OCR Interpretation

The Warner sun. (Warner, Brown Co., Dakota [S.D.]) 1885-1???, August 24, 1888, Image 2

Image and text provided by South Dakota State Historical Society – State Archives

Persistent link: https://chroniclingamerica.loc.gov/lccn/sn2001063565/1888-08-24/ed-1/seq-2/

What is OCR?

Thumbnail for

C J. C. MACLEOD, Publisher
ffie Latest Associated Press
Telegrams in Short Par
The resolution to ratify the fisheries
treaty «w defeated in the on the
21st inst, by a vote 27 to 3’*.
Representative Breckenridge of Arkan
sas has introduced five tariff bills in the
bouse. They are designed to correct cer
tain abuses now existing under the tariff
The treasury department has paid out
$10,000,000 on account of pensions, not
withstanding which payment the total re
ceipts for the month to date ar*- $5,000,-
000 in excesß of the total dishursements
for the same period.
Mr. Mills says concerning the statement
put in circulation by the senate managers
of the tariff measure, that the surplus
would not far exceed the appropriations,
that be intended investigating the matter
and that with this object in view lie had
written a letter to tfip secretary ol the
treasury asking bins for an exact state
ment of the condition of the surplus.
Colonel Bates, superintendent of the
free delivery system, says that the recent
resignation oi Lawrence Kiertian, the eu
perintendrnt ol carriers at .St. Louis, was
not in any way due to the charges that
letters affecting the marriage ol Congress
man O'Neill bad been delayed in the St.
Louis office. As a matter of tact he says
these letters were delivered when received.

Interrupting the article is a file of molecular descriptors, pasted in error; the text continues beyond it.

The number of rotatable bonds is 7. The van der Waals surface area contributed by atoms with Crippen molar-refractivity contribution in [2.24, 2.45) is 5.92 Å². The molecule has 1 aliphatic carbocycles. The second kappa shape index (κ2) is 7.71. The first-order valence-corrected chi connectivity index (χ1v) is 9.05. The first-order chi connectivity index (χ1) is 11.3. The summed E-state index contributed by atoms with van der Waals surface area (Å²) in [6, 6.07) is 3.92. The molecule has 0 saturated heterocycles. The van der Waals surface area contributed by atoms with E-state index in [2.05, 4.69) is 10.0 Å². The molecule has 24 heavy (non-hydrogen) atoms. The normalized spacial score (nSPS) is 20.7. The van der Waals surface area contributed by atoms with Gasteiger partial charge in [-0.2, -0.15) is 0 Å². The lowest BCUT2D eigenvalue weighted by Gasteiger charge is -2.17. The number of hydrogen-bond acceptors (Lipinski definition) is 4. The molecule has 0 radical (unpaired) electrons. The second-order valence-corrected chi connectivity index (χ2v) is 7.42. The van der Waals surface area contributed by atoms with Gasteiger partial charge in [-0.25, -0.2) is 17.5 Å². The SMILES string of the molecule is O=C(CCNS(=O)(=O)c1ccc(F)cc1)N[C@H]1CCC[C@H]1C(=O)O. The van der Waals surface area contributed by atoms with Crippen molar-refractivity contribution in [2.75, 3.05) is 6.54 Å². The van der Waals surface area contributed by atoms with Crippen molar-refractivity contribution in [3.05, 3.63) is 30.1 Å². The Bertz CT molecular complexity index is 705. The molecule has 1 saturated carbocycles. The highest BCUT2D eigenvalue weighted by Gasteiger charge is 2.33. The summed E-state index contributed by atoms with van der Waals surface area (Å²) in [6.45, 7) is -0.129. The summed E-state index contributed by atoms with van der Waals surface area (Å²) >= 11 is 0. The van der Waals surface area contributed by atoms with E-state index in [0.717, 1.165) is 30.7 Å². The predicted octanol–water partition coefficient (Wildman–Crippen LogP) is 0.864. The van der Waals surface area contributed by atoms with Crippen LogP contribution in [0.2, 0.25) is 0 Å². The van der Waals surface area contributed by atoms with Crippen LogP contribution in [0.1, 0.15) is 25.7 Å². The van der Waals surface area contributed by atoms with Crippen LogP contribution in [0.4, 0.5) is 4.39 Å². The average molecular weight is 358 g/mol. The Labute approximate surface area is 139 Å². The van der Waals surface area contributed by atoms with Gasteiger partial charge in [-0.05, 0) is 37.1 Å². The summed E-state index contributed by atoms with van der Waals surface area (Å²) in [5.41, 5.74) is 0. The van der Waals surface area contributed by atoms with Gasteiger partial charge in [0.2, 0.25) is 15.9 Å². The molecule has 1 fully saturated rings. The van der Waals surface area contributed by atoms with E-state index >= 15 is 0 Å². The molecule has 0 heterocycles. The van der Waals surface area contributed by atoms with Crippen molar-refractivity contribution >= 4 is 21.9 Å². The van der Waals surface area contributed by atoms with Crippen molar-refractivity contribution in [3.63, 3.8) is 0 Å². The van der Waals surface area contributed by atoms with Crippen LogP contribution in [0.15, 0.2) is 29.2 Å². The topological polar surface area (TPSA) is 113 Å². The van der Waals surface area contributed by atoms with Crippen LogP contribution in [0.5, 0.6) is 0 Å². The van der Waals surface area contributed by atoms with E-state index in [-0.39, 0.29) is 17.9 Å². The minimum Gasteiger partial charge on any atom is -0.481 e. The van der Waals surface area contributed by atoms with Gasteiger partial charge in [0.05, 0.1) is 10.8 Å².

Mr. Kieman's resignation was due to a
difference of opinion with Postmaster
A statement has been prepared at the
treasury department in regard to the ap
propriations lor the fiscal year ending
June HO, 1889. made at the present see
•ion of congress in the regular annual ap
propriation bills. The total appropria
tions us passed the house, aggregate $ U 3,-
613.204: ae pnssed the eenafe, $ 425,870,.
515. Estimated revenue, including $57,-
803.734 for postal revenue, $440,563,731.
Estimated surplus. (128,950,580, based on
bouse appropriations, and $14,693,219
on senate appropriations.
At a meeting of the George CL Meade
Post No. 50, O. A. R., a committee of live
was appointed to investigate and report
charges which had been preferred by some
of the member# in which it was alleged
that the district commissioners have vio
lated the law regarding the appointment
of policemen. Ths law in the District ol
< olumbia provides that policemen must
be honorably discharged soldiers of the
army or navy. This was intended origin
ally to nac-an veterine of the war, but as
they arsnow barrwd by age Irom appoint
ment, and aa rongreas has declined to re
peal the law, positions on the police force
are open only to mtn who are now or have
recently been In the regular army or navy.
The commissioners it Is alleged, instead of
appointing veterans, have asked the dis
charge of men from the army and navy
that they might appoint them to positions
on the police force, the available mateiial
being insufficient.
The directors of the Cincinnati, Rich-
Ejpmoad A Chicago railroad have ratified the
•ale r' the road to the Penneylvania